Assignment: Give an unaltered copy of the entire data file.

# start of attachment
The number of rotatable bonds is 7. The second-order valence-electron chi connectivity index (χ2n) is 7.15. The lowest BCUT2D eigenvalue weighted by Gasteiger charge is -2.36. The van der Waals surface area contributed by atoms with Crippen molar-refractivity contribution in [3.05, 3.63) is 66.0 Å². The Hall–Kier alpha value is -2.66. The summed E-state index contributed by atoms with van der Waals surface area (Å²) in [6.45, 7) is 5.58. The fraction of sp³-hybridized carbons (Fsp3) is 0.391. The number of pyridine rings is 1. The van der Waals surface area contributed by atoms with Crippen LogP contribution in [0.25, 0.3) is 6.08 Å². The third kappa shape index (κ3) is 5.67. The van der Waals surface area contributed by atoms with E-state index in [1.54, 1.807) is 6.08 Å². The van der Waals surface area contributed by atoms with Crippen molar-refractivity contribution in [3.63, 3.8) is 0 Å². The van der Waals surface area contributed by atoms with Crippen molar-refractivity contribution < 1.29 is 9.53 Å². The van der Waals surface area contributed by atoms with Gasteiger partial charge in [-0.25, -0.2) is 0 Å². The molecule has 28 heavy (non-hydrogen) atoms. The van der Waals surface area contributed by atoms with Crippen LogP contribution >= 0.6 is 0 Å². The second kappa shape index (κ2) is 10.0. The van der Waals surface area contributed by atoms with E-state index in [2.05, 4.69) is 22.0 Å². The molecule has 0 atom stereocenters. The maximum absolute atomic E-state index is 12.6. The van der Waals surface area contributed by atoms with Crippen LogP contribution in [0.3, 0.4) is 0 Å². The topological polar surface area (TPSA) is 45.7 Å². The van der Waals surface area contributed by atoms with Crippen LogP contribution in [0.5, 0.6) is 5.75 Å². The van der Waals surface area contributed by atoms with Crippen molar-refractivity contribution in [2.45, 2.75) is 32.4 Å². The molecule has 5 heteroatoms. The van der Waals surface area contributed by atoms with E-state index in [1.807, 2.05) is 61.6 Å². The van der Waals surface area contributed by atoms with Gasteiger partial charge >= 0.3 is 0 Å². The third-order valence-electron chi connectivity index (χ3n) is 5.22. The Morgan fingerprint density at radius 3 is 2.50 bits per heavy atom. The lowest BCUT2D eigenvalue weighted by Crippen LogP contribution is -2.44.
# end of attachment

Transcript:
The number of rotatable bonds is 7. The second-order valence-electron chi connectivity index (χ2n) is 7.15. The lowest BCUT2D eigenvalue weighted by Gasteiger charge is -2.36. The van der Waals surface area contributed by atoms with Crippen molar-refractivity contribution in [3.05, 3.63) is 66.0 Å². The Hall–Kier alpha value is -2.66. The summed E-state index contributed by atoms with van der Waals surface area (Å²) in [6.45, 7) is 5.58. The fraction of sp³-hybridized carbons (Fsp3) is 0.391. The number of pyridine rings is 1. The van der Waals surface area contributed by atoms with Crippen LogP contribution in [0.25, 0.3) is 6.08 Å². The third kappa shape index (κ3) is 5.67. The van der Waals surface area contributed by atoms with E-state index in [1.54, 1.807) is 6.08 Å². The van der Waals surface area contributed by atoms with Crippen molar-refractivity contribution in [3.63, 3.8) is 0 Å². The van der Waals surface area contributed by atoms with Crippen molar-refractivity contribution < 1.29 is 9.53 Å². The van der Waals surface area contributed by atoms with Gasteiger partial charge in [-0.25, -0.2) is 0 Å². The molecule has 28 heavy (non-hydrogen) atoms. The van der Waals surface area contributed by atoms with Crippen LogP contribution >= 0.6 is 0 Å². The second kappa shape index (κ2) is 10.0. The van der Waals surface area contributed by atoms with E-state index in [2.05, 4.69) is 22.0 Å². The molecule has 0 atom stereocenters. The maximum absolute atomic E-state index is 12.6. The van der Waals surface area contributed by atoms with Crippen LogP contribution in [0.3, 0.4) is 0 Å². The topological polar surface area (TPSA) is 45.7 Å². The van der Waals surface area contributed by atoms with Crippen LogP contribution in [0.5, 0.6) is 5.75 Å². The van der Waals surface area contributed by atoms with Crippen molar-refractivity contribution in [2.45, 2.75) is 32.4 Å². The molecule has 5 heteroatoms. The van der Waals surface area contributed by atoms with E-state index in [1.807, 2.05) is 61.6 Å². The van der Waals surface area contributed by atoms with Gasteiger partial charge >= 0.3 is 0 Å². The third-order valence-electron chi connectivity index (χ3n) is 5.22. The Morgan fingerprint density at radius 3 is 2.50 bits per heavy atom. The lowest BCUT2D eigenvalue weighted by Crippen LogP contribution is -2.44.